The ruling struck at the heart of President Kibakiâs administration, hooking on its end his Deputy Prime Minister and Finance Minister, who is also his perceived, preferred successor, and the man who reports to him directly in his capacity as Head of Civil Service and Secretary to the Cabinet.
Technically, in government operations, Muthaura is the Presidentâs âenforcerâ and meets and talks with him daily.
It also opened a new page in Kenyaâs history where the story of a retiring President leaving behind two of his closest confidants facing ICC trials, the first involving Kenyans, will be written and archived. Indeed, the President himself had given a personal statement to the court in support of Muthaura.
The President ordered the Attorney General to form a team to advise his Government on how respond to the ICC ruling. He also renewed orders for the completion of resettlement of Internally Displaced Persons (IDPs) who have been in the camps since the skirmishes spurred by the controversial declaration by the defunct Electoral Commission of Kenya that he won the ill-fated 2007 presidential election.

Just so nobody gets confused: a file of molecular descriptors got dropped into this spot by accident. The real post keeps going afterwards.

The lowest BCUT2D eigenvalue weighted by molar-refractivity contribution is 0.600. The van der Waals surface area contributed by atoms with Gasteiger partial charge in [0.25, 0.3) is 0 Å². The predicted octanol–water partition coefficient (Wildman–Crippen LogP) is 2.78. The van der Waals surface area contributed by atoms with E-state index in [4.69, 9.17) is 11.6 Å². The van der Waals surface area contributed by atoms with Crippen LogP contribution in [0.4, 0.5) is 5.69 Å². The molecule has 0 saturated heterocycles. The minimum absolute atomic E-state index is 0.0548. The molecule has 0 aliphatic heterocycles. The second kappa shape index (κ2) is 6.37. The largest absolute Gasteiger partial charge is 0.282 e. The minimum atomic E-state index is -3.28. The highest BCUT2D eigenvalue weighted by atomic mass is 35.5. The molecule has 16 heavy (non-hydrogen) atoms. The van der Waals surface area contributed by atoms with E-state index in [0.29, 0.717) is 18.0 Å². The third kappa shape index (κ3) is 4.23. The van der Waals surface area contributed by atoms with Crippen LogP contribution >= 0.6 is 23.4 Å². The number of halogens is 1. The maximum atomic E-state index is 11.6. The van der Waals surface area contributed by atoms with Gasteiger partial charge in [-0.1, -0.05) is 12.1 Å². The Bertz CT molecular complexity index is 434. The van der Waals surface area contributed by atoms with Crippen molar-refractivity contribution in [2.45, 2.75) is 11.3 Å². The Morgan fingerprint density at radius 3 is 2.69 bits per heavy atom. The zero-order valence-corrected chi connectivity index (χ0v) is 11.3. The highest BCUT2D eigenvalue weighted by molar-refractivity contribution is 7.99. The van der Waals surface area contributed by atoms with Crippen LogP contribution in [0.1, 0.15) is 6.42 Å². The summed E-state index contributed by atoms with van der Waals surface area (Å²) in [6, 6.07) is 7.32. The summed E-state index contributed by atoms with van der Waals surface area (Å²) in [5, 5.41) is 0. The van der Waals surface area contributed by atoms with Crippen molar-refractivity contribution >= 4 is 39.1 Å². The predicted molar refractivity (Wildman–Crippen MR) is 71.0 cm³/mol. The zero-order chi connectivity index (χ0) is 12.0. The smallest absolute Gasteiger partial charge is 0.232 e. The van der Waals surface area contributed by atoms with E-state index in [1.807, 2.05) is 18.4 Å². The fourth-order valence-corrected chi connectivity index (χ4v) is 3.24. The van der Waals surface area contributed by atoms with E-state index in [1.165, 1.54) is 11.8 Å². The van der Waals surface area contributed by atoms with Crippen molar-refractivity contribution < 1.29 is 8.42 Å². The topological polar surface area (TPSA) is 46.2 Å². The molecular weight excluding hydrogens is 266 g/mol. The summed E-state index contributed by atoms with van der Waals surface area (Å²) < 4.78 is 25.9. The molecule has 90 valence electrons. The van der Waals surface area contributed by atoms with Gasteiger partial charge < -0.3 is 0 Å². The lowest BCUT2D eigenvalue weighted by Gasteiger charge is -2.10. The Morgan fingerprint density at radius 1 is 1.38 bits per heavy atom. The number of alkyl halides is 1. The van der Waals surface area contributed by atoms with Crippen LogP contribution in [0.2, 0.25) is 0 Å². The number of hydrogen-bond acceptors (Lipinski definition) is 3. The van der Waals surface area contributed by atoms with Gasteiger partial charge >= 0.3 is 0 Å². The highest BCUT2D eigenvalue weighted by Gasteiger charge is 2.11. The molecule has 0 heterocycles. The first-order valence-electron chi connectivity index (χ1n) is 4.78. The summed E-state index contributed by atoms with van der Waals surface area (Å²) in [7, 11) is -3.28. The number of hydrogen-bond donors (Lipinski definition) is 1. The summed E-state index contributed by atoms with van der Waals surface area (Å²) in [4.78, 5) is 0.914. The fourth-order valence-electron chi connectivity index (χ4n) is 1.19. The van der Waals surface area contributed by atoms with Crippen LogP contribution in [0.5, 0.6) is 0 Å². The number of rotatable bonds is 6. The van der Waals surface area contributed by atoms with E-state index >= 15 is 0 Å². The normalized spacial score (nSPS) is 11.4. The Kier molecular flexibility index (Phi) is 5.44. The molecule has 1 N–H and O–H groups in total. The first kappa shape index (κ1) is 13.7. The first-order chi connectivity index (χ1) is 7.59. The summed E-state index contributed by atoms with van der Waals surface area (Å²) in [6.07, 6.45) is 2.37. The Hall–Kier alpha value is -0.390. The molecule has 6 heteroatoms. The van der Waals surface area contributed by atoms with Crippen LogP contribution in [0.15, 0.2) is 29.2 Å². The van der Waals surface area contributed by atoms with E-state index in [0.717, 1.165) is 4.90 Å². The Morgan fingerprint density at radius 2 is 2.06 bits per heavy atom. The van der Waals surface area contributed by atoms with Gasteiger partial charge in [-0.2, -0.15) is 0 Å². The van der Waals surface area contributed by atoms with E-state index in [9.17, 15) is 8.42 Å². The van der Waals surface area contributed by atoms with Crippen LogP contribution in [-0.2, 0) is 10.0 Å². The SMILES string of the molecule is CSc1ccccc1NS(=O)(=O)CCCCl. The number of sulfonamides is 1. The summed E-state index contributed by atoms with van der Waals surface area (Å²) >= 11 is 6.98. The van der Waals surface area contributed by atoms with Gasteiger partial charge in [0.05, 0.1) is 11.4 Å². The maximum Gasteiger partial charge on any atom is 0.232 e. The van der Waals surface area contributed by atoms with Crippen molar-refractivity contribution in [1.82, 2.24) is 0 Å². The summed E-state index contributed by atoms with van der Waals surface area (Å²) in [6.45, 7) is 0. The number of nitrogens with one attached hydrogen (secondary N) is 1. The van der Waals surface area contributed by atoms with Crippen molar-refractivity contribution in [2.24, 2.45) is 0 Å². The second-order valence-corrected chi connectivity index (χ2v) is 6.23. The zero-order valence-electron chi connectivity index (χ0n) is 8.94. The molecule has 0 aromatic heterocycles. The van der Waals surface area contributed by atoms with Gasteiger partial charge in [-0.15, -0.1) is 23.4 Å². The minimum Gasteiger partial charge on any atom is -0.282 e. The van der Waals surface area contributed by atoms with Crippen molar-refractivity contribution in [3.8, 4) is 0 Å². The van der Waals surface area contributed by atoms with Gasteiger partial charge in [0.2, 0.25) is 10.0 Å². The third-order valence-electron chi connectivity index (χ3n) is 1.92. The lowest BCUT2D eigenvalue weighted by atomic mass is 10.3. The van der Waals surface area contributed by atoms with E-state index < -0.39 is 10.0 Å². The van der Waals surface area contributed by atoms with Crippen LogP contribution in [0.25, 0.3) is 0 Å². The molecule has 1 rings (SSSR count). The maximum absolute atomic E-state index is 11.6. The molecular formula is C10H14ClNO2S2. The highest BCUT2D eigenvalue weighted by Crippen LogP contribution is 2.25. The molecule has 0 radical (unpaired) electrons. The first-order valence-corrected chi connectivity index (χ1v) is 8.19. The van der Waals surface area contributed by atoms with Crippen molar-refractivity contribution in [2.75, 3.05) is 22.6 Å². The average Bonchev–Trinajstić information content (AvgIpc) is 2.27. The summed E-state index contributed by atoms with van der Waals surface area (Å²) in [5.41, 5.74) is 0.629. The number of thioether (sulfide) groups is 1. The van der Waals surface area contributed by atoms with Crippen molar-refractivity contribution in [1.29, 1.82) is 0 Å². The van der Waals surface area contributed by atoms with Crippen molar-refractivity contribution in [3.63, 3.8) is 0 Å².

Appeal against dismissal
But the Pre-Trial Chamber II said it found no evidence to commit to trial Mr Henry Kosgey and Ali, but still left a window open for outgoing Prosecutor Luis Moreno-Ocampo, who led the investigations, to appeal against the dismissal of the charges he drew against them.
It also left Kenyans wondering if the ruling was not decided on the basis of outspokenness and open criticism of the ICC process, because Kosgey and Ali hardly spoke openly about what they thought of ICC, and limited their defence and misgivings about Moreno-Ocampoâs investigations to the courtroom.
Like in the ruling last year on jurisdiction of ICC cases, German-born judge Hans-Peter Kaul dissented with the ruling, but it sailed through on the basis of majority vote because presiding judge Ekaterina Trendafilova from Bulgaria and Cuno Tarfusser of Italy were of the contrary opinion.
"He maintains that ICC is not competent because the crimes committed on the territory of the
Republic of Kenya during the post-election violence of 2007-2008 in his view were serious common crimes under Kenyan criminal law, but not crimes against humanity as codified in Article 7 of the Rome Statute,ââ explained Trendafilova during the presentation of oral summary of the ruling at The Hague.
Together, the six "Defence teams and the Prosecutor in both cases disclosed approximately 30,000 pages of evidence, for the purpose of the Chambersâ determination on the charges presented,ââ she added.